"Wavescan" is a weekly program for long distance radio hobbyists produced by Dr. Adrian M. Peterson, Coordinator of International Relations for Adventist World Radio. AWR carries the program over many of its stations (including shortwave). Adrian Peterson is a highly regarded DXer and radio historian, and often includes features on radio history in his program. We are reproducing those features below, with Dr. Peterson's permission and assistance.
Wavescan N314, March 1, 2015
The BBC Far Eastern Relay Station - 1: The Original BBC Relay Station in Singapore
The current BBC Far Eastern Relay Station in Singapore traces its earliest origins back to the year 1937. It was on March 1 of that year, that a new studio and transmitter facility was officially opened at Caldecott Hill on Thomson Road, on the edge of suburban Singapore city.
This new international radio broadcasting station contained five transmitters; four low power shortwave transmitters each rated at just 500 watts, and a 2 kW mediumwave transmitter that had previously been on the air on 1333 kHz at a downtown location, a government building in Empress Place, Singapore. These five transmitters now on the air at Caldecott Hill were as follows:
|4 Transmitters||.5 kW SW||Callsigns ZHO, ZHP, ZHN|
|1 Transmitter||2 kW MW||1333 kHz||Callsign ZHL|
Most of the programming for this new radio station was produced locally in the adjoining new studio building on Caldecott Hill. However, live off air programming on shortwave from the BBC London via the two 80 kW transmitters at Daventry (Senders 4 & 5) was also inserted into the daily scheduling of Radio Malaya Singapore. It was intended that the Caldecott location was only temporary as far as the transmitters were concerned, and work began at Jurong on the south coast towards the western edge of Singapore island for a more permanent transmitter facility.
At this same time (1937) as the British colonial authorities in Singapore were developing their new radio broadcasting station on Caldecott Hill, the BBC in London was making plans to establish a relay station in Singapore, their very first overseas relay station. Then, as warlike conditions were emerging in Europe, the BBC attempted to actually purchase the new radio station in Singapore.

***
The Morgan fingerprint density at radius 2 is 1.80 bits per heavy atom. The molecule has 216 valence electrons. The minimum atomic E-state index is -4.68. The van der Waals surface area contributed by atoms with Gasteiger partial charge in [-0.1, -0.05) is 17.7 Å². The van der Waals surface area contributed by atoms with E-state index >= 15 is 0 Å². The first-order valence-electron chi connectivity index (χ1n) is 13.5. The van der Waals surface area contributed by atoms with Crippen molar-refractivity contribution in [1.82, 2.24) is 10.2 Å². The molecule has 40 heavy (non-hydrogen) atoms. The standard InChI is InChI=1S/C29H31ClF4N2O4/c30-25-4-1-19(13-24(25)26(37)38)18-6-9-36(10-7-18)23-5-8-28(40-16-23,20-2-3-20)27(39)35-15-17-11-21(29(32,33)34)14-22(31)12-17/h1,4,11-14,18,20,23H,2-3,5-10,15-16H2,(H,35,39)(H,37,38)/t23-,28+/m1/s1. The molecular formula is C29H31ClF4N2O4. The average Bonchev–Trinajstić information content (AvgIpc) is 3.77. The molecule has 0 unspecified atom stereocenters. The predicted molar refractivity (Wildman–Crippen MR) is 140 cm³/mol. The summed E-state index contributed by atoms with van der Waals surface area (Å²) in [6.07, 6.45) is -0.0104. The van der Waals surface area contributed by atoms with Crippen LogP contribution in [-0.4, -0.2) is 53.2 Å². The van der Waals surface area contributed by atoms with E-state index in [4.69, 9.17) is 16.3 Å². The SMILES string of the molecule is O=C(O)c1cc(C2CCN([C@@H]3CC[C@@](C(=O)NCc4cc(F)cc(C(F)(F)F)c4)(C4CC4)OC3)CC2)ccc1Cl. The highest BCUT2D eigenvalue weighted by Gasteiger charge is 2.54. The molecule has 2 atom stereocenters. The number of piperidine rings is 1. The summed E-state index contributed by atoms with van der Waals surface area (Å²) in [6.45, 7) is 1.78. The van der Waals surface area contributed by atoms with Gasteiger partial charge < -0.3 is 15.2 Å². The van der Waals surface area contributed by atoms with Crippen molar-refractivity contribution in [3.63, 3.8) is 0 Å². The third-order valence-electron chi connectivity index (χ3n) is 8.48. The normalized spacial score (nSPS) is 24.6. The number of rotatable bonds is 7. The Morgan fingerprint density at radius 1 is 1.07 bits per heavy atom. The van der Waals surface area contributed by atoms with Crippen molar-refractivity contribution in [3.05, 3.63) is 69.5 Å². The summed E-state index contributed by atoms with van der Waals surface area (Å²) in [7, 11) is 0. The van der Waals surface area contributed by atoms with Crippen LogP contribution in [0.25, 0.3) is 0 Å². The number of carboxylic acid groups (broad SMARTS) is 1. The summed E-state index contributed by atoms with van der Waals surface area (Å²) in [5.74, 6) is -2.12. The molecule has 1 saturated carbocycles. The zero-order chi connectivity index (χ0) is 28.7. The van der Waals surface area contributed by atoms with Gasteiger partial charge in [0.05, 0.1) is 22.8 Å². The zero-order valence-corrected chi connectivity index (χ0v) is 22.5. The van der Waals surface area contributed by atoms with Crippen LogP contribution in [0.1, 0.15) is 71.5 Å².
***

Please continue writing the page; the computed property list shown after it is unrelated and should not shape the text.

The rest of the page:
Soon after war broke out on continental Europe, a new 100 kW Marconi transmitter was dispatched by ship for Singapore. However, this ship was torpedoed and sunk, and its electronic cargo was lost.
As a replacement, the BBC obtained a 50 kW RCA shortwave transmitter from the United States and this was dispatched to Singapore by ship for installation at the new station already under construction at Jurong. A simple antenna system had already been installed.
However, before work was completed on the entire facility, the transmitter was hurriedly removed due to the outbreak of war in the Pacific. It was then shipped to Barbados in the Caribbean where it was installed at the C&W Cable and Wireless communication station at Bearded Hall, under the callsign VPO.
The entire facility at Caldecott Hill was taken over by the Japanese administration and it was reactivated as Shonan Radio; their first broadcast was on March 27, 1942. In addition, the Japanese constructed a new transmitter station on an adjoining property at Jurong, and they installed four shortwave transmitters at 7.5 kW each.
Three of these transmitters were new units, and a fourth was taken from Penang Island where it had been on the air previously under the British as ZHJ. The final broadcast as Shonan Radio took place three years later on February 3, 1945.